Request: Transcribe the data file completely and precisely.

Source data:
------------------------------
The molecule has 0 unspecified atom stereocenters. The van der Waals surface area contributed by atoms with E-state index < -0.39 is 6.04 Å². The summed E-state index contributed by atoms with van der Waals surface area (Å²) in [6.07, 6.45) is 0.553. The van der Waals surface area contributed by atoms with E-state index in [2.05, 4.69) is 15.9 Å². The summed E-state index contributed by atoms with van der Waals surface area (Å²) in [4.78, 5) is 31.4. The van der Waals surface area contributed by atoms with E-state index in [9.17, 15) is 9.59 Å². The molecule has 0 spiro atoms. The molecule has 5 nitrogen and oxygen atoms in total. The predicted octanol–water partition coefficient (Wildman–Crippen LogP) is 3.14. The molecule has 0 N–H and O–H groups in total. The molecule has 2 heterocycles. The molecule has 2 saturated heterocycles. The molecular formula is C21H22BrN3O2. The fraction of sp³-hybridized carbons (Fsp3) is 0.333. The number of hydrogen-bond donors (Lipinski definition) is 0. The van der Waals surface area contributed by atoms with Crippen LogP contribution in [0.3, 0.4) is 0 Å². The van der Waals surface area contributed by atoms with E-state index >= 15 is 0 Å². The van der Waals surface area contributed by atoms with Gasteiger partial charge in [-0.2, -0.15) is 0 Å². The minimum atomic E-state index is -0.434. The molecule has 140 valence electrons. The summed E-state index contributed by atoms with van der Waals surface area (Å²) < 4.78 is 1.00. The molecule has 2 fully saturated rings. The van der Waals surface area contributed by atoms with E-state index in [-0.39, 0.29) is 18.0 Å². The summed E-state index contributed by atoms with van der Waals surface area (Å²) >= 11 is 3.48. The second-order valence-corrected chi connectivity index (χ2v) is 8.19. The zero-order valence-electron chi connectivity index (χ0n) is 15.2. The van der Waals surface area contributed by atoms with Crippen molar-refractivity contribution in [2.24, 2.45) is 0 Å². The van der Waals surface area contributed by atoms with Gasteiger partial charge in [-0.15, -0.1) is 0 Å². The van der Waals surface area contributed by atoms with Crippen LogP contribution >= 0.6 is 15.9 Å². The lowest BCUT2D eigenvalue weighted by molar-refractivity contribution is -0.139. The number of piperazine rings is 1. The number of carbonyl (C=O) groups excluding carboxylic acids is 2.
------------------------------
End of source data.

The molecule has 0 unspecified atom stereocenters. The van der Waals surface area contributed by atoms with E-state index < -0.39 is 6.04 Å². The summed E-state index contributed by atoms with van der Waals surface area (Å²) in [6.07, 6.45) is 0.553. The van der Waals surface area contributed by atoms with E-state index in [2.05, 4.69) is 15.9 Å². The summed E-state index contributed by atoms with van der Waals surface area (Å²) in [4.78, 5) is 31.4. The van der Waals surface area contributed by atoms with E-state index in [9.17, 15) is 9.59 Å². The molecule has 0 spiro atoms. The molecule has 5 nitrogen and oxygen atoms in total. The predicted octanol–water partition coefficient (Wildman–Crippen LogP) is 3.14. The molecule has 0 N–H and O–H groups in total. The molecule has 2 heterocycles. The molecule has 2 saturated heterocycles. The molecular formula is C21H22BrN3O2. The fraction of sp³-hybridized carbons (Fsp3) is 0.333. The number of hydrogen-bond donors (Lipinski definition) is 0. The van der Waals surface area contributed by atoms with Crippen LogP contribution in [0.3, 0.4) is 0 Å². The van der Waals surface area contributed by atoms with E-state index >= 15 is 0 Å². The van der Waals surface area contributed by atoms with Gasteiger partial charge in [-0.2, -0.15) is 0 Å². The minimum atomic E-state index is -0.434. The molecule has 140 valence electrons. The summed E-state index contributed by atoms with van der Waals surface area (Å²) < 4.78 is 1.00. The molecule has 2 fully saturated rings. The van der Waals surface area contributed by atoms with E-state index in [-0.39, 0.29) is 18.0 Å². The summed E-state index contributed by atoms with van der Waals surface area (Å²) >= 11 is 3.48. The second-order valence-corrected chi connectivity index (χ2v) is 8.19. The zero-order valence-electron chi connectivity index (χ0n) is 15.2. The van der Waals surface area contributed by atoms with Crippen molar-refractivity contribution in [2.24, 2.45) is 0 Å². The van der Waals surface area contributed by atoms with Gasteiger partial charge in [-0.15, -0.1) is 0 Å². The van der Waals surface area contributed by atoms with Crippen LogP contribution >= 0.6 is 15.9 Å². The lowest BCUT2D eigenvalue weighted by molar-refractivity contribution is -0.139. The number of piperazine rings is 1. The number of carbonyl (C=O) groups excluding carboxylic acids is 2.